Faculty Executive Committee approves diversity requirement proposal
May 30, 2014 8:53 pm
This article was updated on June 1 at 2:50 p.m. The original version of this article contained an error and has been changed. See the bottom of the article for more information.
A governing faculty committee voted unanimously Friday to approve a proposal for a new diversity requirement.
The vote was the first of a series of formal reviews the proposal must pass for the university to implement it. At the College of Letters and Science Faculty Executive Committee’s meeting on Friday, faculty members approved the proposal under the condition that some smaller changes would be made to its wording, said Christina Palmer, the chair of the College Faculty Executive Committee and a professor of psychiatry and biobehavioral sciences.
Though the wording of the proposal has not been finalized, it is set to create a requirement that would have students in the College take one course that is a minimum of four units at UCLA to fulfill, she said.
Students would choose the course from a number of options. It could be from any department or college and may fulfill other university requirements, such as general education or major requirements, at the same time.
Palmer said the College’s Diversity Initiative Committee, which drafted the proposal with the help of students and other faculty, made the requirement so it would not increase the time it takes students to obtain their degrees or the number of units each student has to take.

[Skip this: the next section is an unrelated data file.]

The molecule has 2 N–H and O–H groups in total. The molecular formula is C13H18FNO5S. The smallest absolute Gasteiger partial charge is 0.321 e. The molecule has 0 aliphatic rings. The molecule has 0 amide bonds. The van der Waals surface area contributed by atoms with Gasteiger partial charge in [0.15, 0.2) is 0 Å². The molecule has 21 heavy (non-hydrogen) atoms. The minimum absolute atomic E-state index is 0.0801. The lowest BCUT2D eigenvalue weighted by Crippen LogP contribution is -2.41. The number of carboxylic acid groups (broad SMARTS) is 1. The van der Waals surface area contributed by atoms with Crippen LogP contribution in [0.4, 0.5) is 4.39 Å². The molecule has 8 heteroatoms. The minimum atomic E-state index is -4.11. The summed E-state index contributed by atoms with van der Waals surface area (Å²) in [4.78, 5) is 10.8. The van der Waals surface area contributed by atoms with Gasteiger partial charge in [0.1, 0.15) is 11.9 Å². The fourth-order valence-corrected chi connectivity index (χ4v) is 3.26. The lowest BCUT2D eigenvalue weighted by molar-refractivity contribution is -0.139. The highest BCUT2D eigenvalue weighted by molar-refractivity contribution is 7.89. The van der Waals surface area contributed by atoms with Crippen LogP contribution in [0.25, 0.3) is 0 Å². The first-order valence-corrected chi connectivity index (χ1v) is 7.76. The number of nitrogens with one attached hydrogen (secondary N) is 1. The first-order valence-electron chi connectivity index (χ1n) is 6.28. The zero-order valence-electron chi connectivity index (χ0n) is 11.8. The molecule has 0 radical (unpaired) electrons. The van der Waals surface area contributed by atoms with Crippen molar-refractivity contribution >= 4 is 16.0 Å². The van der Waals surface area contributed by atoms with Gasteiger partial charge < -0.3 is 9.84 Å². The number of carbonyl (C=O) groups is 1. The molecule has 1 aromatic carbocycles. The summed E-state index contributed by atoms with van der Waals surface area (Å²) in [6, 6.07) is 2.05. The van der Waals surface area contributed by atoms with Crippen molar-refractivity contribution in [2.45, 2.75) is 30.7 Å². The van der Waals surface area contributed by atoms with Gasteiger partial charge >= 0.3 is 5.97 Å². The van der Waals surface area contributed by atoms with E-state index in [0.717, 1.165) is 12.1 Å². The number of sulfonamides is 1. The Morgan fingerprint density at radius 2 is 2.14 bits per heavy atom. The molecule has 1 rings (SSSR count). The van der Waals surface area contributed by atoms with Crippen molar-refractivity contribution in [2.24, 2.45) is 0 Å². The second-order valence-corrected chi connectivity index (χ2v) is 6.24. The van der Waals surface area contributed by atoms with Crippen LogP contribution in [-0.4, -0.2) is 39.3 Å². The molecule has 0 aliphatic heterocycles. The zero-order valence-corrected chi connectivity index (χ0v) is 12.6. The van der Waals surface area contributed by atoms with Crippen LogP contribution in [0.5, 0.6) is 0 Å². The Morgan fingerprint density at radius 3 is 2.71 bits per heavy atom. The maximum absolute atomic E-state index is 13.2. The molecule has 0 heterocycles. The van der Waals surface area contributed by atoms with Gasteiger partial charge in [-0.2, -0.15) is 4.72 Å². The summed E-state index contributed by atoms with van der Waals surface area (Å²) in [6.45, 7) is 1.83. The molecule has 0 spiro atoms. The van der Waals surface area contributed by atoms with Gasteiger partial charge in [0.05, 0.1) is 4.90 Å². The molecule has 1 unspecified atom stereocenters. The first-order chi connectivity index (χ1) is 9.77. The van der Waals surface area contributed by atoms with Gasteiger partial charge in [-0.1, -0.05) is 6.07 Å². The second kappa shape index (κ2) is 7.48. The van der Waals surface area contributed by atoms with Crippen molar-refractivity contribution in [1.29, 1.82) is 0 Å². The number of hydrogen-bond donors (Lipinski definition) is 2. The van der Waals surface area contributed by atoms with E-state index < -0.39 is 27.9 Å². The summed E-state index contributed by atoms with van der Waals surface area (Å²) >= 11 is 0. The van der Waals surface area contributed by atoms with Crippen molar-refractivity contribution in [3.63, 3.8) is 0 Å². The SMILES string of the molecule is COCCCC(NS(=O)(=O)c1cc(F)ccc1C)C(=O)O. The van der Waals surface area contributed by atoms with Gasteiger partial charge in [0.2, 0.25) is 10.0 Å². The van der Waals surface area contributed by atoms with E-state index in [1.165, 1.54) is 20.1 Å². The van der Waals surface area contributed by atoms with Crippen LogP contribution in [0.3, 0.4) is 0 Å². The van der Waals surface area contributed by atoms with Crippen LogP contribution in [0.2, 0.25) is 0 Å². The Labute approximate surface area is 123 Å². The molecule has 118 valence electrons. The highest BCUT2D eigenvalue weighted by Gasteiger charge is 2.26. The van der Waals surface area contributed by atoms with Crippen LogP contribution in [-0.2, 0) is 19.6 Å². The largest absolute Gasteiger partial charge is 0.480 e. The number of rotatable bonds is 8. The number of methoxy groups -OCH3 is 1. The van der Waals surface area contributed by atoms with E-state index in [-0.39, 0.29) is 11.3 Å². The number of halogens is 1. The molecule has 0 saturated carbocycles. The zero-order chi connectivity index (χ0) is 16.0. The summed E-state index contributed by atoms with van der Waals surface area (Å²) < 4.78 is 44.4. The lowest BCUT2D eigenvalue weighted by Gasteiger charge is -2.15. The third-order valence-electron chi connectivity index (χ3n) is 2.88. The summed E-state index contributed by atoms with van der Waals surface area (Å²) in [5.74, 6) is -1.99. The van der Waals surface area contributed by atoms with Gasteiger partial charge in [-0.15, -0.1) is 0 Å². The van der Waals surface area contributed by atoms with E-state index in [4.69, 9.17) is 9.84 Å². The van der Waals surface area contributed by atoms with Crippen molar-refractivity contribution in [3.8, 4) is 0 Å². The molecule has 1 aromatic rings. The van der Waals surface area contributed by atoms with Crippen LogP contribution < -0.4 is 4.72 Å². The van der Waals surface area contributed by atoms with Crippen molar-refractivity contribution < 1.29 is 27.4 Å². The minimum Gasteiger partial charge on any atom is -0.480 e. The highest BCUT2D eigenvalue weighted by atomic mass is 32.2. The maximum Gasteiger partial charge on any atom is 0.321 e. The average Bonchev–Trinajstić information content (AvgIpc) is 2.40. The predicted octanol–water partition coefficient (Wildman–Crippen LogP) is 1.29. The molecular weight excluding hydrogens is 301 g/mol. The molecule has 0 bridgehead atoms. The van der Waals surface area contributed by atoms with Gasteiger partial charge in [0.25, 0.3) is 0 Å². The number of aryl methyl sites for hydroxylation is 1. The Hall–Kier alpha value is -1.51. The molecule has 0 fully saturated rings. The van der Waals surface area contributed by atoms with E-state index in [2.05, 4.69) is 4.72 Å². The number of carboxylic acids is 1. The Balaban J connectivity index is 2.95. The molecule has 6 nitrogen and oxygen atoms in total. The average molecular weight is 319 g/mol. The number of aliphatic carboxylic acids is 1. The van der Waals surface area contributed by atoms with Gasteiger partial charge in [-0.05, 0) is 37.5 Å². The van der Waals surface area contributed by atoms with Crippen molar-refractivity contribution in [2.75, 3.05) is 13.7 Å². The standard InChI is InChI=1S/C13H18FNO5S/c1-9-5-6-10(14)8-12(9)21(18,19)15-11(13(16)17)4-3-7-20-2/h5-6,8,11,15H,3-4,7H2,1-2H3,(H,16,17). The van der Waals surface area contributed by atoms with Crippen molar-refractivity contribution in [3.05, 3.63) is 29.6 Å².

“The committee really endorsed the idea of having a curriculum available throughout the campus,” she said.
Over the summer, Palmer said she plans for an ad hoc committee to review existing courses at UCLA and evaluate which classes would fulfill the diversity requirement. The committee would also examine additional resources for faculty to develop new courses or adjust existing classes to fit the requirement.
Jazz Kiang, a member of the student advisory board who helped develop the proposal, said he hopes students continue to have a voice in all parts of the proposal development process.
“We’re at the point where we have so much momentum, and I think it’s important that student input remains powerful throughout the process,” said Kiang, a second-year Asian American studies student.
College of Letters and Science faculty members are expected to vote on the proposal in the fall. The College faculty have voted down diversity-related requirement proposals twice before, once in 2012 and once in 2004. The university also attempted to establish a diversity-related requirement back in 1987.
If the new proposal passes reviews at each step in the approval process, Palmer said the College’s Diversity Initiative Committee hopes for it take effect in fall 2015.
The final draft of the new proposal is set to be released soon.
Compiled by Amanda Schallert, Bruin senior staff.
Correction: Palmer is a professor of psychiatry and biobehavioral sciences.